BEIJING - China can afford a yuan appreciation of 3 to 5 percent annually, central bank adviser Li Daokui said on Friday, but he expressed concern that the US Senate might back a trade sanction bill that would increase pressure on a faster yuan revaluation.
"Based on historical experience, yuan appreciation of 3 to 5 percent is affordable for China," Li said during a forum.
However, Li said the pace of yuan appreciation should be based on domestic factors, rather than foreign pressure. "The yuan should rise in a controllable and gradual way, so the country's export companies will not go bankrupt," he said.
The reference rate of the Chinese currency was set at 6.6908 on Friday, having already gained 2.1 percent against the greenback from its level in mid-June, when China scrapped the dollar peg and pledged to increase currency flexibility.
"China has shown positive will on the currency issues, and is moving in the right direction, and we (China and the US) need more communication about real issues that matter to bilateral ties," said Muhtar Kent, chairman of the US-China Business Council.
Kent said no one can pressure other countries regarding their monetary issues.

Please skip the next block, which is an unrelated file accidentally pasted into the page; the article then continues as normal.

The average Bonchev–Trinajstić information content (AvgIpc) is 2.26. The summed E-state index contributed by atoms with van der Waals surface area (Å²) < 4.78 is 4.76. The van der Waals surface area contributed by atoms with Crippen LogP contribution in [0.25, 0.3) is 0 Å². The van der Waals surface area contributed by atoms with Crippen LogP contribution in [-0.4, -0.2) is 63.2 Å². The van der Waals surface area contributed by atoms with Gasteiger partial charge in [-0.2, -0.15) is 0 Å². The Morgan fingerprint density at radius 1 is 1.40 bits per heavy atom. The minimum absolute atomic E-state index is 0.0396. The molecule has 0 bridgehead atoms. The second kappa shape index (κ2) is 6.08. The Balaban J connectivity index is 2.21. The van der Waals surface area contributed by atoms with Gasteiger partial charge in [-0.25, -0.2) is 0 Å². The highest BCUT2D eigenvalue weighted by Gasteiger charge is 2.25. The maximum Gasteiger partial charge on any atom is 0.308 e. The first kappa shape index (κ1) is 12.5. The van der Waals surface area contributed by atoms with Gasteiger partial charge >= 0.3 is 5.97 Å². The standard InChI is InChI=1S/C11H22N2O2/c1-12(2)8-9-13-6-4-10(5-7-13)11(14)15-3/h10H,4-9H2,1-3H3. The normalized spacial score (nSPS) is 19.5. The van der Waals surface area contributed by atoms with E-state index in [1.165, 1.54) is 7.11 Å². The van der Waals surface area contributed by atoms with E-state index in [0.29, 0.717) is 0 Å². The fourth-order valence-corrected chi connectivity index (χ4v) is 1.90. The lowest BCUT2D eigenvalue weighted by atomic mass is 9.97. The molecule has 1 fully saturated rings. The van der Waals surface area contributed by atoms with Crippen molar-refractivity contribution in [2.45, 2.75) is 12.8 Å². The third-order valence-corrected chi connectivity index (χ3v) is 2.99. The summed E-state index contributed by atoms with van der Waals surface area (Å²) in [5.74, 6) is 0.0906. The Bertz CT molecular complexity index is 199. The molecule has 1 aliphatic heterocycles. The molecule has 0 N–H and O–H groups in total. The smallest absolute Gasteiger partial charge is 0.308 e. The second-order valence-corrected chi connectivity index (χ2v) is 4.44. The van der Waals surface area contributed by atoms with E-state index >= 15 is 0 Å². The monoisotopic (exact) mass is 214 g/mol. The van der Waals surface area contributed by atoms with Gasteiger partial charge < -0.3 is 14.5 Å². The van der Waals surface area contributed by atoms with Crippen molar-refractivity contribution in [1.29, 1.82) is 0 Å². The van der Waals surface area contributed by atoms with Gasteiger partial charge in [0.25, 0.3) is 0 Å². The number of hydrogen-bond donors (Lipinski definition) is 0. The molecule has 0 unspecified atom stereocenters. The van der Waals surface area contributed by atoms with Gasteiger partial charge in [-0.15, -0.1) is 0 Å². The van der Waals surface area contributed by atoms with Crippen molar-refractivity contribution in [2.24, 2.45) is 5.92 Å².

"In the future the pace of appreciation could probably go beyond our expectations," Yuan Gangming, an economist with Tsinghua University, said on Friday. He said the pace should not exceed 5 percent annually.
China has been under great pressure to appreciate its currency, as some countries, led by the US, are blaming the country's "undervalued" yuan and excessive current account surplus for global trade and economic imbalances.
At the meeting of G20 finance ministers and central bankers on Oct 22 and 23, the US proposed 4 percent as the maximum ratio of a country's trade surplus or deficit to its GDP, but countries with trade surpluses, such as Germany and Japan, are not enthusiastic about the proposal.
Saudi Arabia, Germany, Russia and China all have surpluses larger than 4 percent, while Turkey and South Africa have deficits bigger than that, according to the International Monetary Fund.
"China could make substantive changes in its economic structure in three years and substantially reduce its reliance on external demand," Li said.
Li said China's ratio of trade surplus to GDP is likely to drop to below 5 percent this year, down from the pre-crisis level of 10 percent.
Li, who is a Tsinghua University professor, also said a slew of political events in the US ahead of the upcoming G20 Seoul Summit might complicate its agenda, referring to the US midterm election and the expected Senate vote on a House-approved bill against trade partners with "undervalued" currencies, to be held in November.